CODING & DOCUMENTATION
Answers to Your Questions
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Fam Pract Manag. 2005 Jan;12(1):21.
- Prolonged services: the codes vs. the modifier
- 99000 and in-office tests
- Pap smear specimen
- Splinter removal
- Dexamethasone and Xylocaine injections
- Casting and follow-up
- Coding hyperbaric oxygen therapy
Prolonged services: the codes vs. the modifier
The article “Coding for Depression Without Getting Depressed,” [FPM, March 2004, page 23] states that “you may want to use prolonged services codes (99354-99355) in addition to the basic E/M service if the face-to-face time spent with the patient is at least 30 minutes or more than the typical time associated with the E/M code.” Isn’t it also true that the physician must use the highest level E/M code for that particular patient’s status first (e.g., 99215 for an established patient)?
No. I believe you are confusing the prolonged services codes (which may be used with any level of service) with modifier -21, “Prolonged [E/M] services,” which may only be attached to the highest level code in a given family of E/M services. CPT makes it clear that the prolonged services codes may be used with more than just the highest level code in a given family when it specifically states that outpatient prolonged services code 99354 should be used in conjunction with codes 99201-99215, 99241-99245 and 99301-99350. On the other hand, the description of modifier -21 states that “when the face-to-face or floor/unit service(s) provided is prolonged or otherwise greater than that usually required for the highest level of [E/M] service within a given category, it may be identified by adding modifier -21 to the [E/M] number.”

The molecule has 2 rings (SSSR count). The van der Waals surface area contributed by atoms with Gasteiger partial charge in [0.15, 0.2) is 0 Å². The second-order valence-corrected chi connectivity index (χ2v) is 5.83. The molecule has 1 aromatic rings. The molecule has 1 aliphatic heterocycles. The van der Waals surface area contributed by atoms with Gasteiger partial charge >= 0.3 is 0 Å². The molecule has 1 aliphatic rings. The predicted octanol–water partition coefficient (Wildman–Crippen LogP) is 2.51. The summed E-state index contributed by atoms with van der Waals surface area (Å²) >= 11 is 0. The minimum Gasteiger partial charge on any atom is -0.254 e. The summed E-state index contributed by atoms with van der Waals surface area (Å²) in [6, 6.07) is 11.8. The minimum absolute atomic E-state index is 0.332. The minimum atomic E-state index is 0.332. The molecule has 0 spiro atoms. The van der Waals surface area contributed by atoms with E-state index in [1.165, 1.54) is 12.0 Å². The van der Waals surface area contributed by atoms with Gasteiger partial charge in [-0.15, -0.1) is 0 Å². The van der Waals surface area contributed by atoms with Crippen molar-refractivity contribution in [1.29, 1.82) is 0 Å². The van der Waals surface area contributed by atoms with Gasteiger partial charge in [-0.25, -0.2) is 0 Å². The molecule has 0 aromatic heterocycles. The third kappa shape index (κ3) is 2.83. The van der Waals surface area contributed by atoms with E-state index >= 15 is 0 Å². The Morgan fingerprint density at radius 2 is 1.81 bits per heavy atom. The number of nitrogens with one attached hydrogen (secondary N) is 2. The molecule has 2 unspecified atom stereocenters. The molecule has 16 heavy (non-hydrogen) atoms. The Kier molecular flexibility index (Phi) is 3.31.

Note that the above rules don’t apply when time is considered the key or controlling factor in your selection of the E/M service code. In such cases, the prolonged services code should only be used in addition to an E/M service code if the service has extended 30 minutes beyond the time assigned to the highest level of E/M code in the appropriate category. If the service is longer than the typical time for the highest level of E/M code in that category and less than 30 minutes beyond the time assigned to the highest level of E/M code, modifier -21 should be attached to the E/M code to indicate the extended service.
99000 and in-office tests
Is it appropriate to submit CPT code 99000, “Handling and/or conveyance of specimen for transfer from the physician’s office to a laboratory,” for in-office tests such as dipstick urinalysis, wet prep, stool guaiac, quick strep and urine pregnancy test?
It is not appropriate to submit 99000 for in-office tests. According to CPT, 99000 is intended to be used when the physician incurs costs for the handling and/or transportation of a specimen to the laboratory (e.g., via messenger service), and it may also be used to reflect the work involved in the preparation of a specimen prior to sending it to the laboratory (e.g., centrifuging a specimen, separating serum, labeling tubes, packing the specimens for transport, filling out lab forms and supplying necessary insurance information and other documentation). For in-office tests, you should submit only the appropriate code for the test itself (e.g., 82270 for stool guaiac). Note that Medicare and many other payers consider code 99000 to be a bundled service that is not separately payable.